If current trends continue, the world will see a 60% increase in cancer diagnoses through 2040, the World Health Organization said in its February 2020 Report on Cancer: Setting Priorities, Investing Wisely, and Providing Care for All.
Although the cancer rate has stabilized in the United States, WHO said that it expected low- and middle-income countries to see the highest increase (81%) in cancer diagnoses. The organization attributed the disparity to the countries’ limited resources to prevent, diagnose, and treat cancers.
The report highlighted strategies proven to change outcomes:
- Tobacco control to prevent 25% of cancer deaths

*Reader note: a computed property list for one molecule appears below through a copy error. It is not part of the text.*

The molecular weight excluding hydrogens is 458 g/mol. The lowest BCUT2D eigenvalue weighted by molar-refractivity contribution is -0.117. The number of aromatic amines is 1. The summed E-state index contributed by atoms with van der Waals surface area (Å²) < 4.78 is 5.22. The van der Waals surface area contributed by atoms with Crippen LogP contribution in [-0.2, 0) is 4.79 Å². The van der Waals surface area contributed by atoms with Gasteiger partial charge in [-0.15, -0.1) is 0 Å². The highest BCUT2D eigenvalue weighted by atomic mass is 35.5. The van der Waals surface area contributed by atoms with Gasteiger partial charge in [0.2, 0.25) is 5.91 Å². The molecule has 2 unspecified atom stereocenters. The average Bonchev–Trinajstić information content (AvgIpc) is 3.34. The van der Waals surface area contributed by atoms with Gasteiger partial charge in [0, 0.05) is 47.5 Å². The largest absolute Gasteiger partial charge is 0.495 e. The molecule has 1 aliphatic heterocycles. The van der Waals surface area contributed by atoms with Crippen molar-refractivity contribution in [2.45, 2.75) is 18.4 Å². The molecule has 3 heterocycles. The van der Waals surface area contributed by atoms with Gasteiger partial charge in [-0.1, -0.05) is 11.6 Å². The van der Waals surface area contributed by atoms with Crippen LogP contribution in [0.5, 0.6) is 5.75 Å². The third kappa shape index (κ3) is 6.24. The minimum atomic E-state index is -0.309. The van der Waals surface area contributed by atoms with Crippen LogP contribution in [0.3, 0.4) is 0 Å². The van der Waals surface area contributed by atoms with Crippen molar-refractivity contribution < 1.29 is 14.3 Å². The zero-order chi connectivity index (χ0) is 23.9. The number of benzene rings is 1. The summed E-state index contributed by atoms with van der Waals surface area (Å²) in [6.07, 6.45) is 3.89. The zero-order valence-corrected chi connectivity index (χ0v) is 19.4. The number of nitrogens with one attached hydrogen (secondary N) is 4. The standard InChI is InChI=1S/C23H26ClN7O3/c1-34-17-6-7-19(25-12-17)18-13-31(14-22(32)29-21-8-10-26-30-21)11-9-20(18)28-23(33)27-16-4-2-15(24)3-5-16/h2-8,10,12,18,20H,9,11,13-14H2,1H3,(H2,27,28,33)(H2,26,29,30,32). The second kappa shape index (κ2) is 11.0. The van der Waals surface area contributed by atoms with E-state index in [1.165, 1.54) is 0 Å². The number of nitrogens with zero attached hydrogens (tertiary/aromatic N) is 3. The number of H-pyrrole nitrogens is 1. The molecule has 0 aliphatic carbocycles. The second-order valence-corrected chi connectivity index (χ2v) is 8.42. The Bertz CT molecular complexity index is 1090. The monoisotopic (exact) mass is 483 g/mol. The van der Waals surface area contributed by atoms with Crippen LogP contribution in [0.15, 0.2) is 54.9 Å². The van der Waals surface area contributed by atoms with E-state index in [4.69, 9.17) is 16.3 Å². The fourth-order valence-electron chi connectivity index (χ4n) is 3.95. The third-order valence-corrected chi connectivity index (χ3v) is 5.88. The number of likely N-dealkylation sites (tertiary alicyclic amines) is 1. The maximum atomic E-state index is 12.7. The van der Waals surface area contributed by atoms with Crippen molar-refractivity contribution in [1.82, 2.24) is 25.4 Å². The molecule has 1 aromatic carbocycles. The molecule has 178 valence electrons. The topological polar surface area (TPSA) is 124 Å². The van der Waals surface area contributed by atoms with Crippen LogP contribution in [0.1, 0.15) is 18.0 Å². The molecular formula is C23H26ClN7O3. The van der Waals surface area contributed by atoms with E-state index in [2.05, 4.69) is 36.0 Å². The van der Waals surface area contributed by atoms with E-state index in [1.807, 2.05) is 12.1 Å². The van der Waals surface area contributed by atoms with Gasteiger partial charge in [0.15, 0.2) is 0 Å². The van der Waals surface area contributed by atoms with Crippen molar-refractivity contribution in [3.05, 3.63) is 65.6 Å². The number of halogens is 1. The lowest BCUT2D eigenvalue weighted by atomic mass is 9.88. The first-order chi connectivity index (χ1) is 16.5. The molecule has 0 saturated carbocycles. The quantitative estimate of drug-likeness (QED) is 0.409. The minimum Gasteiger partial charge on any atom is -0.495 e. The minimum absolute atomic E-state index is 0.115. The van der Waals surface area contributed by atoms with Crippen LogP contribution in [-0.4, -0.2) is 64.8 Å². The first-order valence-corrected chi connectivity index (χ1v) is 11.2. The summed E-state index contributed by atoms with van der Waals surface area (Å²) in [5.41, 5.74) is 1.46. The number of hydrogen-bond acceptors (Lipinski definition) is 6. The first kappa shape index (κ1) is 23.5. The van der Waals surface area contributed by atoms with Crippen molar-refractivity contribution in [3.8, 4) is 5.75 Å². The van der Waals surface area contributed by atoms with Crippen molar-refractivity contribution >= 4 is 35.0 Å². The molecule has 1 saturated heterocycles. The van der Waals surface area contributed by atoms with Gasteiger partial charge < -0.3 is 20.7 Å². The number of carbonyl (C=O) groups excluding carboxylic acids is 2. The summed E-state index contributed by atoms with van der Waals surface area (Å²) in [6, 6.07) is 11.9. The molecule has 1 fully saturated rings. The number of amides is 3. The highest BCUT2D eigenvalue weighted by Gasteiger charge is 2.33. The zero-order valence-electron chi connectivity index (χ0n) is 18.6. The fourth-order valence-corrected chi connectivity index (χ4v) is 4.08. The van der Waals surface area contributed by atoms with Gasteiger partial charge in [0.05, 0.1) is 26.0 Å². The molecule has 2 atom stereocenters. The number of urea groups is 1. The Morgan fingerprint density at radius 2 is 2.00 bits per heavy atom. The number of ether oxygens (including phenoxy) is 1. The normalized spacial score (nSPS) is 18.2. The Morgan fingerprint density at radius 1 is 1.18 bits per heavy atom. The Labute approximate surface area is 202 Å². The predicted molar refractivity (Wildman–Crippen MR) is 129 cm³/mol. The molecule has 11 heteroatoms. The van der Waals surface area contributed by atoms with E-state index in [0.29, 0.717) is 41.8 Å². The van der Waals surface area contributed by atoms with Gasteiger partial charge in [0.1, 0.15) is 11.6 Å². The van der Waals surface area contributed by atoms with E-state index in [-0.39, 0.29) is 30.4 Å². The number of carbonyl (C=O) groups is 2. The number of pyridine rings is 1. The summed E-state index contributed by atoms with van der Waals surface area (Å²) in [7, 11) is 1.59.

- Hepatitis B vaccinations to prevent liver cancer
- Human papillomavirus vaccinations to prevent cervical cancer
- Increased access to screening and treatment
- Implementing high-impact cancer management interventions
- Increased access to palliative care, including pain management
“This is a wake-up call to all of us to tackle the unacceptable inequalities between cancer services in rich and poor countries,” Ren Minghui, WHO assistant director-general, universal health coverage/communicable and noncommunicable diseases, said.